The Joys Of Harmony

Kauai Voices brings together people of all ages and backgrounds to blend their voices in making beautiful music under the direction of Randy Leonard

Kauai Voices brings together people of all ages and backgrounds to blend their voices in making beautiful music under the direction of Randy Leonard

Harmonized voices bring joy to Randy Leonard, so it’s no surprise that he serves as artistic director for Kauai Voices.

The Vermont native’s love for music began as a child, when he started taking piano lessons. But it wasn’t until he attended Keene State College in New Hampshire to study music that he shifted his focus from playing instruments to chorus.

“It’s the humanness of it — it’s the soul — it’s a human experience to the ultimate,” he says of making music with the voice. “It takes the spirit and soul, shares stories and emotions, and puts it all together. And when you have a whole bunch of people doing that, giving that gift to another group of people, it’s amazing.”

Leonard has been directing Kauai Voices since its inception in 2011, and he’s loved every moment of it. He is excited for the group’s ninth season, called “The Magic of Music,” which will include two performances showcasing film, stage and Disney tunes.

“It’s going to be quite fun,” he says.

Kauai Voices consists of 30 to 40 singers who must audition to join. Each year, members ranging in age from teens to their 90s come from all walks of life and musical backgrounds. Leonard looks for singers who are talented, have an ability to memorize songs, exude positive energy and can commit to group practice every week.

“Music is my life,” says Liz Hahn, a member of Kauai Voices who possesses all of those qualities.

Music was the only thing that kept her motivated in high school. And though she loves all music, like Leonard, she has an affinity for choral singing. “I like harmony, I like the energy,” she says. “There’s something special about a big group of people performing harmonically. It connects with your soul.”

She is grateful for having someone like Leonard leading the group.

“Randy throws his whole being into a song when he directs it,” she says.

Leonard, a registered nurse at Wilcox Memorial Hospital, believes he is the one with reason to be thankful for having a group that blends so well together.

“They have the motivation and desire to make incredible music,” he says. “I have a wonderful instrument to play with these voices.”

Stacy Ramos, another member of the harmonious group, has been singing her whole life. She has performed in various plays on the island, and prior to becoming a member, she wanted to find even more ways of being involved in the community. A friend encouraged her to join Kauai Voices and “plopped” her in front of Leonard for an audition. Now she can’t imagine not being a part of the musical team.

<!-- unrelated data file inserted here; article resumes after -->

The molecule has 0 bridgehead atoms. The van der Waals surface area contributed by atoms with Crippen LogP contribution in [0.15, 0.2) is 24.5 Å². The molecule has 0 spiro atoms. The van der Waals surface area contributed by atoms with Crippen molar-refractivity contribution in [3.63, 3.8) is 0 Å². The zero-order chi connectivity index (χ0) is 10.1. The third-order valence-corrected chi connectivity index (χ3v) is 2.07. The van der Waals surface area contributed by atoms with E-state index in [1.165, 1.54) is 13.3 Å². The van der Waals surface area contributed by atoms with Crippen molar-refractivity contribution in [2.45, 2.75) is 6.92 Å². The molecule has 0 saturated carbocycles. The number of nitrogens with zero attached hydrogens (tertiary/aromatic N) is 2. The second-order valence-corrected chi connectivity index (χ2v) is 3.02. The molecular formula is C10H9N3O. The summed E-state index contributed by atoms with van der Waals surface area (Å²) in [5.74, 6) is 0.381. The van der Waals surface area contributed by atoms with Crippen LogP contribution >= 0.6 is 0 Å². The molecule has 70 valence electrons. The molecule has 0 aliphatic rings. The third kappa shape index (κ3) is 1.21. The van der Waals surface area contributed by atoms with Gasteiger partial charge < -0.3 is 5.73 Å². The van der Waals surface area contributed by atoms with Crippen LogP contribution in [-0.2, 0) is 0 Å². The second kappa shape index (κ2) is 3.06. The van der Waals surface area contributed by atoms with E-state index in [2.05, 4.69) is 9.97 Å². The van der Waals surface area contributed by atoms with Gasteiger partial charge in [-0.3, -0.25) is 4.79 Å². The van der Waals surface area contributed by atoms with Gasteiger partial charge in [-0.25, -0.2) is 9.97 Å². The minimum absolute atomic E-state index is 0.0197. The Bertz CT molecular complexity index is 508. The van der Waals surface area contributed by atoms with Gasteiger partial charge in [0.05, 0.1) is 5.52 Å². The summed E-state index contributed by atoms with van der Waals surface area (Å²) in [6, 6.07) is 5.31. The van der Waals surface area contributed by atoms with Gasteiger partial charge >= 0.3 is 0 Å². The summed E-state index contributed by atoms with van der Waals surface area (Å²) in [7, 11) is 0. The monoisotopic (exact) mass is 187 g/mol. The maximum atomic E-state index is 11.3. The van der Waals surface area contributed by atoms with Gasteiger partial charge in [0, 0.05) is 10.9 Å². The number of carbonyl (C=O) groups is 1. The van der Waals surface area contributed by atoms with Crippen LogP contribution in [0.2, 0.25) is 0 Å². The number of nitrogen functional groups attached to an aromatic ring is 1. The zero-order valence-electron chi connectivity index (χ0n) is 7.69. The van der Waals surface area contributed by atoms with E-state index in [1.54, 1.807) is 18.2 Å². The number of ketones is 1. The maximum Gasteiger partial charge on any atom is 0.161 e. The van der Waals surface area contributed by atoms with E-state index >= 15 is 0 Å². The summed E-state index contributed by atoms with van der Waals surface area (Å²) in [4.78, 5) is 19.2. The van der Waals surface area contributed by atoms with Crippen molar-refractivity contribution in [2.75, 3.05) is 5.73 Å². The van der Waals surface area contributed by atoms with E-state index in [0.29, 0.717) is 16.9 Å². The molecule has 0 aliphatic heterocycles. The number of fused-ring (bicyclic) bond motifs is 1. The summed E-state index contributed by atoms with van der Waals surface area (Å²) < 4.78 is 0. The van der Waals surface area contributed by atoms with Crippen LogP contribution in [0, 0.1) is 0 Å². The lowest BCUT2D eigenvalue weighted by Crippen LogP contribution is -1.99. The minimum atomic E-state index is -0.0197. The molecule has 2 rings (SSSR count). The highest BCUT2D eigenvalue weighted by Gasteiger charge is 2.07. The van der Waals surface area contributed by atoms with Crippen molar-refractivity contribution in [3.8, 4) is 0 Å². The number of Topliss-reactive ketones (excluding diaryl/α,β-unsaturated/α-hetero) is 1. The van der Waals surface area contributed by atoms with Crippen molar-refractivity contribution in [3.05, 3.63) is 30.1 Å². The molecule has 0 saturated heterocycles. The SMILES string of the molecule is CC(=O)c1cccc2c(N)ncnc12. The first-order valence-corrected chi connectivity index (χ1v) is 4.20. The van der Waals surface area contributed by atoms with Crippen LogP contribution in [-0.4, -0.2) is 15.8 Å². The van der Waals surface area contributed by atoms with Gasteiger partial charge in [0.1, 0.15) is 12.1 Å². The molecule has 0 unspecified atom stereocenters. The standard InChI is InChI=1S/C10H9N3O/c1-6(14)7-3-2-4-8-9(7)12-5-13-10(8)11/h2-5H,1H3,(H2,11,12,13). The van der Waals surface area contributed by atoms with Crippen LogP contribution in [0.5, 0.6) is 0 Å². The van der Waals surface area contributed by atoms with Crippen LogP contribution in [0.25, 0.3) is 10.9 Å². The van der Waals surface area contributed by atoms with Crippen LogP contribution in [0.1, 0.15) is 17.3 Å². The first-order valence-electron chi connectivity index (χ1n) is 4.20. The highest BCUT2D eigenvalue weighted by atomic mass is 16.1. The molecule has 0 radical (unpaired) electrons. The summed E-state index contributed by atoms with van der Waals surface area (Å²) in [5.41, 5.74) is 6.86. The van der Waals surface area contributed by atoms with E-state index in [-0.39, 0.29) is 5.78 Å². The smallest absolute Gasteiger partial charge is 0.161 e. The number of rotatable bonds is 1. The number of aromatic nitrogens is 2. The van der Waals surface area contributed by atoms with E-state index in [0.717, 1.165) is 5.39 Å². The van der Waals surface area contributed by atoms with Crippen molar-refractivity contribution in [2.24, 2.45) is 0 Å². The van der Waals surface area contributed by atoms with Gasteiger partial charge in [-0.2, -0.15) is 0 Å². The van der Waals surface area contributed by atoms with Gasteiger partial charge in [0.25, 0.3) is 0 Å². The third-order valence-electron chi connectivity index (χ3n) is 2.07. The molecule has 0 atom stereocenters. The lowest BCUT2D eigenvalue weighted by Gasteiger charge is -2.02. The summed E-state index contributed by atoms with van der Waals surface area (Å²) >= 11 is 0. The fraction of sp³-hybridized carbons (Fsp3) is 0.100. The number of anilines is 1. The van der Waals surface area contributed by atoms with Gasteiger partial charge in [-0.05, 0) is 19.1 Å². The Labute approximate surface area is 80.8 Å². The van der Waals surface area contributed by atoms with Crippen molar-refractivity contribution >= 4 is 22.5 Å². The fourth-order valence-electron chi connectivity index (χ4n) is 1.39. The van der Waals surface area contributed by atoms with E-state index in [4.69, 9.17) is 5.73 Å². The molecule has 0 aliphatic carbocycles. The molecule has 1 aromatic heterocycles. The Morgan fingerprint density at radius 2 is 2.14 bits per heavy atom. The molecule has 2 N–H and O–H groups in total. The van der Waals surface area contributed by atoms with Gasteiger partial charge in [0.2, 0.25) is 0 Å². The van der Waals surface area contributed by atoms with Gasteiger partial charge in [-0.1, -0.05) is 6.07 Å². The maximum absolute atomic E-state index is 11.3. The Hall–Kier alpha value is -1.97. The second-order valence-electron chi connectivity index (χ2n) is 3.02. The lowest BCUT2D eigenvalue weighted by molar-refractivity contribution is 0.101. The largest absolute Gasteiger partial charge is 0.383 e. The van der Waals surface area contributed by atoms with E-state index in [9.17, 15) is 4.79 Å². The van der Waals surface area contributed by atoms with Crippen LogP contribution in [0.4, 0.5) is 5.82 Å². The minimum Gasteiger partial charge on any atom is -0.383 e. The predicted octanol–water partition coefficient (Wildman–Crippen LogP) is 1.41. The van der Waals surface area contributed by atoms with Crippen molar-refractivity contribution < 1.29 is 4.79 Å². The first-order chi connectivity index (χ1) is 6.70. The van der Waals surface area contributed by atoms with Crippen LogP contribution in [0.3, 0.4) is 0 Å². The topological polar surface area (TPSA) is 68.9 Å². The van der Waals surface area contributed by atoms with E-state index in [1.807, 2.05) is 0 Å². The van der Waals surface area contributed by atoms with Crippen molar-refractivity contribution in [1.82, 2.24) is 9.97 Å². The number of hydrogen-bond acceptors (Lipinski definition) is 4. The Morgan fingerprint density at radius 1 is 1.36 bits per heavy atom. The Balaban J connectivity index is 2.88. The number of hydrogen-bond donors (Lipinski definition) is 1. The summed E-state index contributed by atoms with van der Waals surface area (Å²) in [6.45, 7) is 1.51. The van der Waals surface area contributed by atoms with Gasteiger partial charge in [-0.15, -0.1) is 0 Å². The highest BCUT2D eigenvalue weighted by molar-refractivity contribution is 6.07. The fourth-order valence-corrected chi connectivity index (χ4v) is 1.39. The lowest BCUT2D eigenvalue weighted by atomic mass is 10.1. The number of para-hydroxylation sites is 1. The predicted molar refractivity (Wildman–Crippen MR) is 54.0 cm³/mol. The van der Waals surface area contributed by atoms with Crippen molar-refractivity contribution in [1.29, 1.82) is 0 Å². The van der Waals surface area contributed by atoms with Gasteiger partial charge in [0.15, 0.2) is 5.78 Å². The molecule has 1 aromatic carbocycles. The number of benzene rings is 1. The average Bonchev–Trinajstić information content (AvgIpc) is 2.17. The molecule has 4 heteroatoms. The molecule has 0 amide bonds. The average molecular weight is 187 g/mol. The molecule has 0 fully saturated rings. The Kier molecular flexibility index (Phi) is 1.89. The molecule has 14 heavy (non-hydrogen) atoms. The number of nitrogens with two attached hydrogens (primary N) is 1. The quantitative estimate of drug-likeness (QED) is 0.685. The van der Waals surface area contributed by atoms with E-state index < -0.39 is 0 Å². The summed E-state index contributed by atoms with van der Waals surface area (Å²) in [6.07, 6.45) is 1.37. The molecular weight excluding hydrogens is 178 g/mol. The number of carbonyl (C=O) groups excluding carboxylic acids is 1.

“It’s another family,” she says.

Music is healing for Ramos, and she’s always trying to find a way to bring more of it into her world.

“I feel like I can never get enough of it,” she says.

Kauai Voices regularly performs at St. Michael and All Angels Church, where the group has been welcomed with “open arms.” Their shows have been so successful at the Lihue venue that they routinely sell out well in advance. Their two January concerts of “Music of the Heart” sold out. Each performance was standing room only, and on the second night an additional 50 chairs were brought in and people even were seated outside.

“We were mobbed in a wonderful way,” says Leonard.

Music is obviously an intrinsic and valuable part of people’s lives. Hahn thinks it’s not only essential to the culture, but also is a necessary component of education. Yet, sadly, it’s often the first thing to be eliminated from school curriculums.

“Music is put in the bottom of the barrel,” she says.

Kauai Voices makes it a point to visit and sing with students at schools, including Chiefess Kamakahelei Middle School.

“To show them what’s possible,” explains Leonard.

Aside from bringing singing to more schools, Leonard is looking forward to the upcoming seasons and raising the bar even further. He anticipates the creative possibilities and what each member will bring to the table.

Auditions are held from mid-February to mid-March. Contact Leonard at or 635-9009 to make an appointment. The ninth season officially begins March 24, and meetings are held every Tuesday evening in Lihue. Concerts are slated for July 17 and 18 at St. Michael and All Angels.

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